Teamwork

March 30, 2016

 "It is not always your best players that make your best team"  I am sure this quote has been used by many people.  I first heard it while sitting in a Lou Holtz staff meeting at Notre Dame in 1990.  I have never forgotten it and also had the opportunity to put it to action while a Head Coach in NFL Europe.  Every season in NFL Europe, as coaches, we were charged with taking 70 new players and molding them into a team that would win plus have a great experience while many miles from home.  Generally in the great game of football there is a large group of players that are on a team from year to year.  This was not the case in NFL Europe.  Of those 70 players there were likely single digit returnees from the year before.  So each year we had to start from scratch.

 

We would start the season at training camp, meet 70 players that were all strangers to us and themselves and in a period of 3 weeks have to cut that group to about 45 and mold them into a team.  We would sit in staff meetings, daily, and not only discuss how a player performed athletically but how was he getting along in the locker room, how did he mingle at meals, whom did he ride with on the bus.  It was important to us we find the best 45 that were going to be able to spend time together on and off the field.  I remember cutting a good football player because we did not feel he would fit into the group.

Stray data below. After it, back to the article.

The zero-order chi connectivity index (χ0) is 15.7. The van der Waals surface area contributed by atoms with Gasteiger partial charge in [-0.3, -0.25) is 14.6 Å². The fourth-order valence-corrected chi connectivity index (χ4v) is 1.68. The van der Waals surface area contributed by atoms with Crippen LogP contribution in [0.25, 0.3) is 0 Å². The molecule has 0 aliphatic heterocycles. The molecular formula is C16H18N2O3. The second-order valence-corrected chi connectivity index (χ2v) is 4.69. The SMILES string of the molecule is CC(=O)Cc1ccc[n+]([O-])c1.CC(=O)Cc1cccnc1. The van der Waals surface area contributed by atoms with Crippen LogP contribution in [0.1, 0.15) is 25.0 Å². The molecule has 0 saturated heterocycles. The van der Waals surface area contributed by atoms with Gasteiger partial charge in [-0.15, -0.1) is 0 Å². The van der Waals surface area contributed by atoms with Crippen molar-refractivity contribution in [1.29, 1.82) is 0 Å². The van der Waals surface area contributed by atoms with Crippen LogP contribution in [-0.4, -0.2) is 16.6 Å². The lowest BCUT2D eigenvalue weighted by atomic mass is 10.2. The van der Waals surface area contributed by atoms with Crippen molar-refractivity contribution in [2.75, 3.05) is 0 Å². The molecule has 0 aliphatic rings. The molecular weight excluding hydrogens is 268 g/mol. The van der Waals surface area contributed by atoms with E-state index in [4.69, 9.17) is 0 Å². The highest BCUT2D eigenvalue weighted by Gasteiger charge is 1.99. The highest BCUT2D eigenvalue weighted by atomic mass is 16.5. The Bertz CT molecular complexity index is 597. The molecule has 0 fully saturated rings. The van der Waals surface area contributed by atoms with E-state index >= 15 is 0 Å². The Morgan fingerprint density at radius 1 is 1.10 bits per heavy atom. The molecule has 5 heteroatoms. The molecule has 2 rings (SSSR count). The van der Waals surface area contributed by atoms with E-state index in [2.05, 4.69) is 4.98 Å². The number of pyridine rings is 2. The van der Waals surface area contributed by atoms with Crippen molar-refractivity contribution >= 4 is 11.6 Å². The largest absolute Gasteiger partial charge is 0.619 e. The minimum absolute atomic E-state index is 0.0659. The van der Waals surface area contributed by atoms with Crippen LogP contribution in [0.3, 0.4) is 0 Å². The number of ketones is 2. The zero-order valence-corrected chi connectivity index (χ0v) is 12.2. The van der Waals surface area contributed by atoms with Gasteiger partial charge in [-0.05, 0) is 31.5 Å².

It isn't easy to do but observe all that goes on.  I have heard administrators of the NFL officials group use to value the week between games as a time to evaluate potential officials as important as the games themselves.  They used that time to see how their candidates functioned amongst themselves and interacted.  Were they going to be one of the group?

 

In order to be successful find people that will sacrifice for the greater good and will put the success of the team above their own interest.  Find those that "get along" and take joy in helping others. The Team will take on a personality of its own when allowed to develop as a team.  Find those that want the good of the group and are willing to do what it takes.

 

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